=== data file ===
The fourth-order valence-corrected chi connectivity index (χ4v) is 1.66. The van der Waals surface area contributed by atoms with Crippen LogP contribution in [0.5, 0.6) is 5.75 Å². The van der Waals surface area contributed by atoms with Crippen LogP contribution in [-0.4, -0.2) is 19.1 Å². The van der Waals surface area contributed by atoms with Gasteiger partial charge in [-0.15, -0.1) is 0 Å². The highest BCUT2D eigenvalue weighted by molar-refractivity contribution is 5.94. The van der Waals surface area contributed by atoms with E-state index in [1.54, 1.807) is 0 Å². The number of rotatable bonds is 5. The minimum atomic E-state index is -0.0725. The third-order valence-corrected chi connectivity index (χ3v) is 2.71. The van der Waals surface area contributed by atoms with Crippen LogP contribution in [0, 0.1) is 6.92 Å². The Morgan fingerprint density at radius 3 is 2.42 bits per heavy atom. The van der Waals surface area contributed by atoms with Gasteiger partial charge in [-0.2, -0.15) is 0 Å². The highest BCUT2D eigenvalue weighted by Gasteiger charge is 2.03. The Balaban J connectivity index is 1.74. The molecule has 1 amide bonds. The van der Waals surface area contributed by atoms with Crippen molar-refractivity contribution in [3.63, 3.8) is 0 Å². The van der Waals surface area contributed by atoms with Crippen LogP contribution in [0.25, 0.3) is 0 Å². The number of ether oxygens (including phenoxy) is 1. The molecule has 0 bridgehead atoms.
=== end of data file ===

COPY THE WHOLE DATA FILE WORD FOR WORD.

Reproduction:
The fourth-order valence-corrected chi connectivity index (χ4v) is 1.66. The van der Waals surface area contributed by atoms with Crippen LogP contribution in [0.5, 0.6) is 5.75 Å². The van der Waals surface area contributed by atoms with Crippen LogP contribution in [-0.4, -0.2) is 19.1 Å². The van der Waals surface area contributed by atoms with Gasteiger partial charge in [-0.15, -0.1) is 0 Å². The highest BCUT2D eigenvalue weighted by molar-refractivity contribution is 5.94. The van der Waals surface area contributed by atoms with E-state index in [1.54, 1.807) is 0 Å². The number of rotatable bonds is 5. The minimum atomic E-state index is -0.0725. The third-order valence-corrected chi connectivity index (χ3v) is 2.71. The van der Waals surface area contributed by atoms with Crippen LogP contribution in [0, 0.1) is 6.92 Å². The Morgan fingerprint density at radius 3 is 2.42 bits per heavy atom. The van der Waals surface area contributed by atoms with Gasteiger partial charge in [-0.2, -0.15) is 0 Å². The highest BCUT2D eigenvalue weighted by Gasteiger charge is 2.03. The Balaban J connectivity index is 1.74. The molecule has 1 amide bonds. The van der Waals surface area contributed by atoms with Crippen molar-refractivity contribution in [3.63, 3.8) is 0 Å². The van der Waals surface area contributed by atoms with Crippen LogP contribution in [0.25, 0.3) is 0 Å². The number of ether oxygens (including phenoxy) is 1. The molecule has 0 bridgehead atoms.